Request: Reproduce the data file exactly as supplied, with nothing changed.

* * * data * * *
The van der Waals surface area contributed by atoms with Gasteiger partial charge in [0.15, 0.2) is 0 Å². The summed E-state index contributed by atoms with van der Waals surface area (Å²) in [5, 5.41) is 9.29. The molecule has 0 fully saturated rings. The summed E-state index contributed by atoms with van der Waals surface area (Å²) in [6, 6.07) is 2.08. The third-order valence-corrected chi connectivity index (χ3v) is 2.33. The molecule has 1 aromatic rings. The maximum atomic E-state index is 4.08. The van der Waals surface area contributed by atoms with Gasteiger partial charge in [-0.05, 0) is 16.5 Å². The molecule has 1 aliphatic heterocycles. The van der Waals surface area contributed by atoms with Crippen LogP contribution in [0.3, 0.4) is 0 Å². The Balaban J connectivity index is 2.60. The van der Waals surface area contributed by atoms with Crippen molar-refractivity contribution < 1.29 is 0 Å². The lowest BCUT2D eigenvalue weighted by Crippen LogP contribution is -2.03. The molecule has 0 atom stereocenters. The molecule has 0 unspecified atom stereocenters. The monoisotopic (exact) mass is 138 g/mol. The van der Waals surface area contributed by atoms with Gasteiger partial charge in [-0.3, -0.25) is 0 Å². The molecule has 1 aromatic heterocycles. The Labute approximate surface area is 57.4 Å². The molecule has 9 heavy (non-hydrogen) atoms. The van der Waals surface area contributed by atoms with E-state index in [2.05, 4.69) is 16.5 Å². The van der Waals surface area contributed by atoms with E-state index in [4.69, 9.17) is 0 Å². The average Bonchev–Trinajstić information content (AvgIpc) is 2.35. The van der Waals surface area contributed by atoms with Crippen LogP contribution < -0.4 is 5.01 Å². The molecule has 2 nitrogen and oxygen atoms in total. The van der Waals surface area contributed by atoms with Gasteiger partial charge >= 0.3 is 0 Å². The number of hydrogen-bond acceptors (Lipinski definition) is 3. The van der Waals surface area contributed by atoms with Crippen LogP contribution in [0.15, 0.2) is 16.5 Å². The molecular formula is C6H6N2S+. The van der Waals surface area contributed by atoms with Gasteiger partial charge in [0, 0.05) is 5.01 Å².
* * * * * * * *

The van der Waals surface area contributed by atoms with Gasteiger partial charge in [0.15, 0.2) is 0 Å². The summed E-state index contributed by atoms with van der Waals surface area (Å²) in [5, 5.41) is 9.29. The molecule has 0 fully saturated rings. The summed E-state index contributed by atoms with van der Waals surface area (Å²) in [6, 6.07) is 2.08. The third-order valence-corrected chi connectivity index (χ3v) is 2.33. The molecule has 1 aromatic rings. The maximum atomic E-state index is 4.08. The van der Waals surface area contributed by atoms with Gasteiger partial charge in [-0.05, 0) is 16.5 Å². The molecule has 1 aliphatic heterocycles. The van der Waals surface area contributed by atoms with Crippen LogP contribution in [0.3, 0.4) is 0 Å². The Balaban J connectivity index is 2.60. The van der Waals surface area contributed by atoms with Crippen molar-refractivity contribution < 1.29 is 0 Å². The lowest BCUT2D eigenvalue weighted by Crippen LogP contribution is -2.03. The molecule has 0 atom stereocenters. The molecule has 0 unspecified atom stereocenters. The monoisotopic (exact) mass is 138 g/mol. The van der Waals surface area contributed by atoms with Gasteiger partial charge in [-0.3, -0.25) is 0 Å². The molecule has 1 aromatic heterocycles. The Labute approximate surface area is 57.4 Å². The molecule has 9 heavy (non-hydrogen) atoms. The van der Waals surface area contributed by atoms with E-state index in [2.05, 4.69) is 16.5 Å². The van der Waals surface area contributed by atoms with E-state index in [4.69, 9.17) is 0 Å². The average Bonchev–Trinajstić information content (AvgIpc) is 2.35. The van der Waals surface area contributed by atoms with Crippen LogP contribution < -0.4 is 5.01 Å². The molecule has 2 nitrogen and oxygen atoms in total. The van der Waals surface area contributed by atoms with Gasteiger partial charge >= 0.3 is 0 Å². The number of hydrogen-bond acceptors (Lipinski definition) is 3. The van der Waals surface area contributed by atoms with Crippen LogP contribution in [0.15, 0.2) is 16.5 Å². The molecular formula is C6H6N2S+. The van der Waals surface area contributed by atoms with Gasteiger partial charge in [0, 0.05) is 5.01 Å².